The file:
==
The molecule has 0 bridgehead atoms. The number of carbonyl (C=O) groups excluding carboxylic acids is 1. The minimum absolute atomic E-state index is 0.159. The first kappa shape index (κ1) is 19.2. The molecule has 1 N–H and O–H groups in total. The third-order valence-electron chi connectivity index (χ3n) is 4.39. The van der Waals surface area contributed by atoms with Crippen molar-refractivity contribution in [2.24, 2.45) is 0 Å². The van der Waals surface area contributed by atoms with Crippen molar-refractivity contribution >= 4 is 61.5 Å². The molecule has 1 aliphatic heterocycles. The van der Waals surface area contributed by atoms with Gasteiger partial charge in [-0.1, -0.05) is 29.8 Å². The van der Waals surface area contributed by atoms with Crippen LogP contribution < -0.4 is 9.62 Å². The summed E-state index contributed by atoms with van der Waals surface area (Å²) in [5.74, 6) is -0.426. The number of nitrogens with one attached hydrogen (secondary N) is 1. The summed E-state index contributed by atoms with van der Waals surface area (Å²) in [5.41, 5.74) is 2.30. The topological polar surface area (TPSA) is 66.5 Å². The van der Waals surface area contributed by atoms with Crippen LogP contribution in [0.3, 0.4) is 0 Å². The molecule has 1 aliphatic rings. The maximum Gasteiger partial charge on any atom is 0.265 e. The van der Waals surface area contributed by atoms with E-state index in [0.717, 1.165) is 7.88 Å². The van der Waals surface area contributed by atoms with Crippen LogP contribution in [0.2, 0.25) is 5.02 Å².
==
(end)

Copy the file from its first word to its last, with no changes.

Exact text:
The molecule has 0 bridgehead atoms. The number of carbonyl (C=O) groups excluding carboxylic acids is 1. The minimum absolute atomic E-state index is 0.159. The first kappa shape index (κ1) is 19.2. The molecule has 1 N–H and O–H groups in total. The third-order valence-electron chi connectivity index (χ3n) is 4.39. The van der Waals surface area contributed by atoms with Crippen molar-refractivity contribution in [2.24, 2.45) is 0 Å². The van der Waals surface area contributed by atoms with Crippen molar-refractivity contribution >= 4 is 61.5 Å². The molecule has 1 aliphatic heterocycles. The van der Waals surface area contributed by atoms with Gasteiger partial charge in [-0.1, -0.05) is 29.8 Å². The van der Waals surface area contributed by atoms with Crippen LogP contribution < -0.4 is 9.62 Å². The summed E-state index contributed by atoms with van der Waals surface area (Å²) in [5.74, 6) is -0.426. The number of nitrogens with one attached hydrogen (secondary N) is 1. The summed E-state index contributed by atoms with van der Waals surface area (Å²) in [5.41, 5.74) is 2.30. The topological polar surface area (TPSA) is 66.5 Å². The van der Waals surface area contributed by atoms with Crippen LogP contribution in [0.3, 0.4) is 0 Å². The molecule has 1 aliphatic rings. The maximum Gasteiger partial charge on any atom is 0.265 e. The van der Waals surface area contributed by atoms with E-state index in [0.717, 1.165) is 7.88 Å². The van der Waals surface area contributed by atoms with Crippen LogP contribution in [0.2, 0.25) is 5.02 Å².